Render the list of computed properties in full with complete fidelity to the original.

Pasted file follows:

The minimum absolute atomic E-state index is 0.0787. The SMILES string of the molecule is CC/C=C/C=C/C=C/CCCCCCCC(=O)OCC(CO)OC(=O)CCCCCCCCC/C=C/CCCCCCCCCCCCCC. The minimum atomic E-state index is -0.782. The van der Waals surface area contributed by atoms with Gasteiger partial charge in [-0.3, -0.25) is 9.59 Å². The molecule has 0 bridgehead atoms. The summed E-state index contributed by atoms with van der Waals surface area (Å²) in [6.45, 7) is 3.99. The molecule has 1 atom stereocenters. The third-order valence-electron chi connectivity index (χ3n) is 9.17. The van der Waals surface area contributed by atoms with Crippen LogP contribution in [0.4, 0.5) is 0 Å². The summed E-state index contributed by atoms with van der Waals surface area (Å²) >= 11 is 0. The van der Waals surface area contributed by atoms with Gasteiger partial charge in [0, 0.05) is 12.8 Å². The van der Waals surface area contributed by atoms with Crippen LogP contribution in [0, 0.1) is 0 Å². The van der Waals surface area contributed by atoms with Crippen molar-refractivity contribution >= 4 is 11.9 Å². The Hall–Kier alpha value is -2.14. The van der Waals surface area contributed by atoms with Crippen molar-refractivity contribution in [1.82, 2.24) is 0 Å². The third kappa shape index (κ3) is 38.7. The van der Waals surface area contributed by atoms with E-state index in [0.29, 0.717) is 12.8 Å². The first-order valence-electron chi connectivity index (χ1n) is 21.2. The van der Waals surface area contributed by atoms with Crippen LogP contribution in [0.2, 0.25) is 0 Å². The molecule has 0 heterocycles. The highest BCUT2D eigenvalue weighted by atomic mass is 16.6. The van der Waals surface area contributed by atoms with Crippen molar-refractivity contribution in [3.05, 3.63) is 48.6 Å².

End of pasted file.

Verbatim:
The minimum absolute atomic E-state index is 0.0787. The SMILES string of the molecule is CC/C=C/C=C/C=C/CCCCCCCC(=O)OCC(CO)OC(=O)CCCCCCCCC/C=C/CCCCCCCCCCCCCC. The minimum atomic E-state index is -0.782. The van der Waals surface area contributed by atoms with Gasteiger partial charge in [-0.3, -0.25) is 9.59 Å². The molecule has 0 bridgehead atoms. The summed E-state index contributed by atoms with van der Waals surface area (Å²) in [6.45, 7) is 3.99. The molecule has 1 atom stereocenters. The third-order valence-electron chi connectivity index (χ3n) is 9.17. The van der Waals surface area contributed by atoms with Crippen LogP contribution in [0.4, 0.5) is 0 Å². The summed E-state index contributed by atoms with van der Waals surface area (Å²) >= 11 is 0. The van der Waals surface area contributed by atoms with Gasteiger partial charge in [0, 0.05) is 12.8 Å². The van der Waals surface area contributed by atoms with Crippen LogP contribution in [0, 0.1) is 0 Å². The van der Waals surface area contributed by atoms with Crippen molar-refractivity contribution >= 4 is 11.9 Å². The Hall–Kier alpha value is -2.14. The van der Waals surface area contributed by atoms with Crippen molar-refractivity contribution in [1.82, 2.24) is 0 Å². The third kappa shape index (κ3) is 38.7. The van der Waals surface area contributed by atoms with E-state index in [0.29, 0.717) is 12.8 Å². The first-order valence-electron chi connectivity index (χ1n) is 21.2. The van der Waals surface area contributed by atoms with Crippen LogP contribution in [0.2, 0.25) is 0 Å². The molecule has 0 heterocycles. The highest BCUT2D eigenvalue weighted by atomic mass is 16.6. The van der Waals surface area contributed by atoms with Crippen molar-refractivity contribution in [3.05, 3.63) is 48.6 Å².